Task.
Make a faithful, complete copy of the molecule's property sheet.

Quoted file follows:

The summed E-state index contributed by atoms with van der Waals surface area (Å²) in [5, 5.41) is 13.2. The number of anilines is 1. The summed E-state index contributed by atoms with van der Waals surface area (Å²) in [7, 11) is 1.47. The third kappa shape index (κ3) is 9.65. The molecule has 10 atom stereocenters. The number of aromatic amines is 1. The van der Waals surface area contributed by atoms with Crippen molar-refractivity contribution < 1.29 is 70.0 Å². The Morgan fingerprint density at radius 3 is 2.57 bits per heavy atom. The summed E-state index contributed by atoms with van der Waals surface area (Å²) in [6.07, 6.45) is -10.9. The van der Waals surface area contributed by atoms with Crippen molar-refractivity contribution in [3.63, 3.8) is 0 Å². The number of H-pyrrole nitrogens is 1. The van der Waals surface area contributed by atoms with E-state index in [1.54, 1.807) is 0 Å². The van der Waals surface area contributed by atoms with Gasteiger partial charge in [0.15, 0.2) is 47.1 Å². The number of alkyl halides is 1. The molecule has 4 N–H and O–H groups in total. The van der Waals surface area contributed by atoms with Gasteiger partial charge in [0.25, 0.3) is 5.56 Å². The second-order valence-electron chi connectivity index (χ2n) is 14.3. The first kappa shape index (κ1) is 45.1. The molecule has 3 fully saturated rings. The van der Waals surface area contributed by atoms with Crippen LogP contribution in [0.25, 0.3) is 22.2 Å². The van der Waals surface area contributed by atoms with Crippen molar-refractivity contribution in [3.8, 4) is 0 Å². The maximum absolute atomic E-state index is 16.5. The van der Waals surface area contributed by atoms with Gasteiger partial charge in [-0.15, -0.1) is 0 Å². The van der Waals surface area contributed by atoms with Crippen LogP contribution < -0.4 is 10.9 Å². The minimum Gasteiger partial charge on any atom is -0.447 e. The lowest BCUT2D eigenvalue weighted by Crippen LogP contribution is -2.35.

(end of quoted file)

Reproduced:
The summed E-state index contributed by atoms with van der Waals surface area (Å²) in [5, 5.41) is 13.2. The number of anilines is 1. The summed E-state index contributed by atoms with van der Waals surface area (Å²) in [7, 11) is 1.47. The third kappa shape index (κ3) is 9.65. The molecule has 10 atom stereocenters. The number of aromatic amines is 1. The van der Waals surface area contributed by atoms with Crippen molar-refractivity contribution < 1.29 is 70.0 Å². The Morgan fingerprint density at radius 3 is 2.57 bits per heavy atom. The summed E-state index contributed by atoms with van der Waals surface area (Å²) in [6.07, 6.45) is -10.9. The van der Waals surface area contributed by atoms with Crippen molar-refractivity contribution in [3.63, 3.8) is 0 Å². The number of H-pyrrole nitrogens is 1. The van der Waals surface area contributed by atoms with E-state index in [1.54, 1.807) is 0 Å². The van der Waals surface area contributed by atoms with Gasteiger partial charge in [0.15, 0.2) is 47.1 Å². The number of alkyl halides is 1. The molecule has 4 N–H and O–H groups in total. The van der Waals surface area contributed by atoms with Gasteiger partial charge in [0.25, 0.3) is 5.56 Å². The second-order valence-electron chi connectivity index (χ2n) is 14.3. The first kappa shape index (κ1) is 45.1. The molecule has 3 fully saturated rings. The van der Waals surface area contributed by atoms with Crippen LogP contribution in [0.25, 0.3) is 22.2 Å². The van der Waals surface area contributed by atoms with Crippen molar-refractivity contribution in [3.8, 4) is 0 Å². The maximum absolute atomic E-state index is 16.5. The van der Waals surface area contributed by atoms with Gasteiger partial charge in [-0.15, -0.1) is 0 Å². The van der Waals surface area contributed by atoms with Crippen LogP contribution < -0.4 is 10.9 Å². The minimum Gasteiger partial charge on any atom is -0.447 e. The lowest BCUT2D eigenvalue weighted by Crippen LogP contribution is -2.35.